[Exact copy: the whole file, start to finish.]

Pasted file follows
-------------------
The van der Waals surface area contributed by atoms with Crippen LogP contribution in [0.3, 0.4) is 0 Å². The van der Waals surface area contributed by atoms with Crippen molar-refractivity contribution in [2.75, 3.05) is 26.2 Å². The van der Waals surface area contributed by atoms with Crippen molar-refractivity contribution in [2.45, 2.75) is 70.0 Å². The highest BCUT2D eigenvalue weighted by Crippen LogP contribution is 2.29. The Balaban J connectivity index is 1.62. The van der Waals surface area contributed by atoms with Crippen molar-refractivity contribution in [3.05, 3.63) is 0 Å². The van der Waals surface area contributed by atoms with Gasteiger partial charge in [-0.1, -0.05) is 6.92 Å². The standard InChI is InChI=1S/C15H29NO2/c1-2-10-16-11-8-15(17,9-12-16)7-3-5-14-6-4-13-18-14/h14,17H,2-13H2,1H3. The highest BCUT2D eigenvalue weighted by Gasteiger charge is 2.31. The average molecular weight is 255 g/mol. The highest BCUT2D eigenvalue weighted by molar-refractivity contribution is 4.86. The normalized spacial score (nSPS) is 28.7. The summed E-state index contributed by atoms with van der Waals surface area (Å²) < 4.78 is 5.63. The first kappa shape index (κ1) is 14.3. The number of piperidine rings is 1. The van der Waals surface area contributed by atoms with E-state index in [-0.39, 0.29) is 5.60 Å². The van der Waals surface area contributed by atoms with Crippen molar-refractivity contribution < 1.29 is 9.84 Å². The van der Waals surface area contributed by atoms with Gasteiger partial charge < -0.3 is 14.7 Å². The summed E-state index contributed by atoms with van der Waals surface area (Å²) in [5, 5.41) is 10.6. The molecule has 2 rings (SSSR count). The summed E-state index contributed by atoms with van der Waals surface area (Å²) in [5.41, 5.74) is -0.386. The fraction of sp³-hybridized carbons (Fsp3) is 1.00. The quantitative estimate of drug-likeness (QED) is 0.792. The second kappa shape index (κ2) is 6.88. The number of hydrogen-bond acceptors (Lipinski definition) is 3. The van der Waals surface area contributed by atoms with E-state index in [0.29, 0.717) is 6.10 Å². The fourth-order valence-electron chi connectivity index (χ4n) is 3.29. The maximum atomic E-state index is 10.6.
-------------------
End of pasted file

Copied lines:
The van der Waals surface area contributed by atoms with Crippen LogP contribution in [0.3, 0.4) is 0 Å². The van der Waals surface area contributed by atoms with Crippen molar-refractivity contribution in [2.75, 3.05) is 26.2 Å². The van der Waals surface area contributed by atoms with Crippen molar-refractivity contribution in [2.45, 2.75) is 70.0 Å². The highest BCUT2D eigenvalue weighted by Crippen LogP contribution is 2.29. The Balaban J connectivity index is 1.62. The van der Waals surface area contributed by atoms with Crippen molar-refractivity contribution in [3.05, 3.63) is 0 Å². The van der Waals surface area contributed by atoms with Gasteiger partial charge in [-0.1, -0.05) is 6.92 Å². The standard InChI is InChI=1S/C15H29NO2/c1-2-10-16-11-8-15(17,9-12-16)7-3-5-14-6-4-13-18-14/h14,17H,2-13H2,1H3. The highest BCUT2D eigenvalue weighted by Gasteiger charge is 2.31. The average molecular weight is 255 g/mol. The highest BCUT2D eigenvalue weighted by molar-refractivity contribution is 4.86. The normalized spacial score (nSPS) is 28.7. The summed E-state index contributed by atoms with van der Waals surface area (Å²) < 4.78 is 5.63. The first kappa shape index (κ1) is 14.3. The number of piperidine rings is 1. The van der Waals surface area contributed by atoms with E-state index in [-0.39, 0.29) is 5.60 Å². The van der Waals surface area contributed by atoms with Crippen molar-refractivity contribution < 1.29 is 9.84 Å². The van der Waals surface area contributed by atoms with Gasteiger partial charge < -0.3 is 14.7 Å². The summed E-state index contributed by atoms with van der Waals surface area (Å²) in [5, 5.41) is 10.6. The molecule has 2 rings (SSSR count). The summed E-state index contributed by atoms with van der Waals surface area (Å²) in [5.41, 5.74) is -0.386. The fraction of sp³-hybridized carbons (Fsp3) is 1.00. The quantitative estimate of drug-likeness (QED) is 0.792. The second kappa shape index (κ2) is 6.88. The number of hydrogen-bond acceptors (Lipinski definition) is 3. The van der Waals surface area contributed by atoms with E-state index in [0.29, 0.717) is 6.10 Å². The fourth-order valence-electron chi connectivity index (χ4n) is 3.29. The maximum atomic E-state index is 10.6.